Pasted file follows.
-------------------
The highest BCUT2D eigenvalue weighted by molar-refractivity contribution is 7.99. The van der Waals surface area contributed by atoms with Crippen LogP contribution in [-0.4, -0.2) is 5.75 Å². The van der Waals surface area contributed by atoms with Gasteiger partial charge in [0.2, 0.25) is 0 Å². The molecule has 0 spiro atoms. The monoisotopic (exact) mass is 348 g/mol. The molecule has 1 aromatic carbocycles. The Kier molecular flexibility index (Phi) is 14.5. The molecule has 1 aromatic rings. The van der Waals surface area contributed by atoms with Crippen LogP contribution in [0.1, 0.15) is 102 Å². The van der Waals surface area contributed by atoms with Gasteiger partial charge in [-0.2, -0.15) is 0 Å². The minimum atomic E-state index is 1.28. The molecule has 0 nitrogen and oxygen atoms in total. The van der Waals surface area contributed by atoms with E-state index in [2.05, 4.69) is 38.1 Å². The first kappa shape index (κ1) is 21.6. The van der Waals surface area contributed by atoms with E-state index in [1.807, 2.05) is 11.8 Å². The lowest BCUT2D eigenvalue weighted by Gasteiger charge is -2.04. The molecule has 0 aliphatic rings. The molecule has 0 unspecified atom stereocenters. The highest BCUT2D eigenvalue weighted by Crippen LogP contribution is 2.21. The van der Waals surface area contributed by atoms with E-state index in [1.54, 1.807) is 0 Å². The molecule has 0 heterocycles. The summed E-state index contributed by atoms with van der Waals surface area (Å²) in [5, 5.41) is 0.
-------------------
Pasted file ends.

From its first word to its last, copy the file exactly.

The highest BCUT2D eigenvalue weighted by molar-refractivity contribution is 7.99. The van der Waals surface area contributed by atoms with Crippen LogP contribution in [-0.4, -0.2) is 5.75 Å². The van der Waals surface area contributed by atoms with Gasteiger partial charge in [0.2, 0.25) is 0 Å². The molecule has 0 spiro atoms. The monoisotopic (exact) mass is 348 g/mol. The molecule has 1 aromatic carbocycles. The Kier molecular flexibility index (Phi) is 14.5. The molecule has 1 aromatic rings. The van der Waals surface area contributed by atoms with Crippen LogP contribution in [0.1, 0.15) is 102 Å². The van der Waals surface area contributed by atoms with Gasteiger partial charge in [-0.2, -0.15) is 0 Å². The minimum atomic E-state index is 1.28. The molecule has 0 nitrogen and oxygen atoms in total. The van der Waals surface area contributed by atoms with E-state index in [2.05, 4.69) is 38.1 Å². The first kappa shape index (κ1) is 21.6. The van der Waals surface area contributed by atoms with E-state index in [1.807, 2.05) is 11.8 Å². The lowest BCUT2D eigenvalue weighted by Gasteiger charge is -2.04. The molecule has 0 aliphatic rings. The molecule has 0 unspecified atom stereocenters. The highest BCUT2D eigenvalue weighted by Crippen LogP contribution is 2.21. The van der Waals surface area contributed by atoms with E-state index in [1.54, 1.807) is 0 Å². The molecule has 0 heterocycles. The summed E-state index contributed by atoms with van der Waals surface area (Å²) in [5, 5.41) is 0.